There are 2.2 million people unemployed in the UK
Unemployment is rising faster in this recession than at anytime since the 1980s, according to official figures.
Office For National Statistics figures also show that the current recession has hit the West Midlands hardest.
The finance and business services sector has been acutely affected by job losses, suffering the steepest increase since 1978.
Unemployment rates for 18-24 year olds has increased to 16.1%, and men are being more affected than women.
The Office for National Statistics (ONS) report has analysed changes in the labour market since the current recession started in 2008, looking at its impact on regions, sex, age groups and types of household.
It also compares the course of the current downturn with those of the 1980s and 1990s.
And it warns that in previous recessions, unemployment took about six years to return to pre-recession levels, even after economic growth resumed.
Finance sector hit
One of the unique factors in this recession has been the sectors of the economy that have been affected by the downturn.
In finance and business services sector, comparing year-on-year jobs growth across the downturns, in the 1980s and the 1990s these sectors saw some small growth.
However, in the fourth quarter of 2008 - after the financial crisis - the finance sector saw a 3.3% reduction, or a loss of around 200,000 jobs.
Jobs in distribution, hotels and restaurants also showed a sharp fall in the fourth quarter.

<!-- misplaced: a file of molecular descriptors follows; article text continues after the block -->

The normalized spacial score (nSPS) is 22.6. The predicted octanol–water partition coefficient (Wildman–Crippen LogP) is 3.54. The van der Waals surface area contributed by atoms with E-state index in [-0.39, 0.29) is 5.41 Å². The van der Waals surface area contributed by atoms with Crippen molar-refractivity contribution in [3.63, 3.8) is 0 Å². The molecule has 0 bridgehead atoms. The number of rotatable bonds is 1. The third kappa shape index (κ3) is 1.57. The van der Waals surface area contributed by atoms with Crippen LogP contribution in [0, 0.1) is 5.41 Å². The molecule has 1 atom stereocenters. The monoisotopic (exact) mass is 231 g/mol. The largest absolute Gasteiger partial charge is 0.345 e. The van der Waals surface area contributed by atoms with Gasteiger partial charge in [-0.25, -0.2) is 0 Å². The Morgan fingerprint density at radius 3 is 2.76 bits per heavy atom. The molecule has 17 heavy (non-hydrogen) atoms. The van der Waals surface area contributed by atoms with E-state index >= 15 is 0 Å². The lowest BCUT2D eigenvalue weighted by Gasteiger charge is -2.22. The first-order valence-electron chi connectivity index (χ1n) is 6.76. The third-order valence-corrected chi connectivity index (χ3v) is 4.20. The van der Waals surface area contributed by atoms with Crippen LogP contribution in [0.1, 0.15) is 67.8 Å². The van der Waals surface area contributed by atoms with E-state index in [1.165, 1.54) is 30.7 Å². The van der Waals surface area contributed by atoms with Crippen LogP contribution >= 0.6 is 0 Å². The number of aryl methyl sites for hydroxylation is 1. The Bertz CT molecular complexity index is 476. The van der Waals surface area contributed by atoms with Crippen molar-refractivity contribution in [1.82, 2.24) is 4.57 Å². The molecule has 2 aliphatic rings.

But in contrast, jobs in public sector occupations such as education, health, and public administration were up 2% year-on-year.
The West Midlands has suffered high levels of redundancies combined with large falls in vacancies and high unemployment.
The region has also seen increase in the inactivity rate which suggests that some people are dropping out of the labour market altogether.
The North East, the North West, and Yorkshire all have higher than average unemployment, while the South East, South West and Eastern regions are below the national average.
Scotland and Northern Ireland have lower unemployment than England, but in Wales unemployment is higher, and has also risen more quickly.
Men vs women
Men have been more affected by the current recession than women. The employment rate for men was 1.7 % lower in the three months to March 2009 compared with the same period a year earlier.
The female employment rate was only 0.8% lower on the year.
The report says that the discrepancy may be explained by the greater tendency for men to work in the private sector.
Young people have experienced the largest increase in unemployment compared with other age groups.
In the year to March 2009, unemployment rates for 18-24 year olds increased by nearly 4% to 16.1%.
Young people aged 25-34 experienced the highest percentage increase in unemployment levels.
The number of workless households increased by 100,000 in the three months to December 2008 compared with the level seen in 2007.
Graduates were the least likely to be made redundant, while redundancy rates were relatively high for those with no qualifications.